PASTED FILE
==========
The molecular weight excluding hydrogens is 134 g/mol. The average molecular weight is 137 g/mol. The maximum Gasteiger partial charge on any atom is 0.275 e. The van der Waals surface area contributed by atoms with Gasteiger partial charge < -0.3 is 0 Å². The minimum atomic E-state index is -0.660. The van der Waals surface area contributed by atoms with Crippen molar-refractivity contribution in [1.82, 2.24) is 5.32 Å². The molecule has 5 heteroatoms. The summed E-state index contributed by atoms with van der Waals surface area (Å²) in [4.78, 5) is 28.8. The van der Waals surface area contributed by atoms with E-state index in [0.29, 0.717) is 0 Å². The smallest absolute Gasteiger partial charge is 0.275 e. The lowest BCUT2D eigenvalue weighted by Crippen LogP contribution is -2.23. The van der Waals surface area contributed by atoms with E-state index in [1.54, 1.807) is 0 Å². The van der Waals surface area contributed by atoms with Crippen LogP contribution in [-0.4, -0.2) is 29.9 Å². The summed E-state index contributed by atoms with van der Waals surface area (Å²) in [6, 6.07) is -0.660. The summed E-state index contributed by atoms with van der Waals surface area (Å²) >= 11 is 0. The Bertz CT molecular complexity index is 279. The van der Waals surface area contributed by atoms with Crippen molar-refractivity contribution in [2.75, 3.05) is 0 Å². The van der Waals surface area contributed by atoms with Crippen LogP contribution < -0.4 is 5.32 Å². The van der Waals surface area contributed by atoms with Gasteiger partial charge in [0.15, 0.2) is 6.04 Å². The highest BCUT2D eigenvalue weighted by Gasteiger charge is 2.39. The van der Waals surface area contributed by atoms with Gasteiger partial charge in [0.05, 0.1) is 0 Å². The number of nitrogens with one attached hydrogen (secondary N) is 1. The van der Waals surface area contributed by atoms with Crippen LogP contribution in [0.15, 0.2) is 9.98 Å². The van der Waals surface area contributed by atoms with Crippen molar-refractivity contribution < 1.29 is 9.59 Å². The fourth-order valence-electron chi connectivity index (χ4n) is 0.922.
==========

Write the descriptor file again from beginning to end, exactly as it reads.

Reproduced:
The molecular weight excluding hydrogens is 134 g/mol. The average molecular weight is 137 g/mol. The maximum Gasteiger partial charge on any atom is 0.275 e. The van der Waals surface area contributed by atoms with Gasteiger partial charge < -0.3 is 0 Å². The minimum atomic E-state index is -0.660. The van der Waals surface area contributed by atoms with Crippen molar-refractivity contribution in [1.82, 2.24) is 5.32 Å². The molecule has 5 heteroatoms. The summed E-state index contributed by atoms with van der Waals surface area (Å²) in [4.78, 5) is 28.8. The van der Waals surface area contributed by atoms with E-state index in [0.29, 0.717) is 0 Å². The smallest absolute Gasteiger partial charge is 0.275 e. The lowest BCUT2D eigenvalue weighted by Crippen LogP contribution is -2.23. The van der Waals surface area contributed by atoms with E-state index in [1.54, 1.807) is 0 Å². The van der Waals surface area contributed by atoms with Crippen LogP contribution in [-0.4, -0.2) is 29.9 Å². The summed E-state index contributed by atoms with van der Waals surface area (Å²) in [6, 6.07) is -0.660. The summed E-state index contributed by atoms with van der Waals surface area (Å²) >= 11 is 0. The Bertz CT molecular complexity index is 279. The van der Waals surface area contributed by atoms with Crippen molar-refractivity contribution in [2.75, 3.05) is 0 Å². The van der Waals surface area contributed by atoms with Crippen LogP contribution < -0.4 is 5.32 Å². The van der Waals surface area contributed by atoms with Gasteiger partial charge in [0.15, 0.2) is 6.04 Å². The highest BCUT2D eigenvalue weighted by Gasteiger charge is 2.39. The van der Waals surface area contributed by atoms with Gasteiger partial charge in [0.05, 0.1) is 0 Å². The number of nitrogens with one attached hydrogen (secondary N) is 1. The van der Waals surface area contributed by atoms with Crippen LogP contribution in [0.15, 0.2) is 9.98 Å². The van der Waals surface area contributed by atoms with Crippen molar-refractivity contribution < 1.29 is 9.59 Å². The fourth-order valence-electron chi connectivity index (χ4n) is 0.922.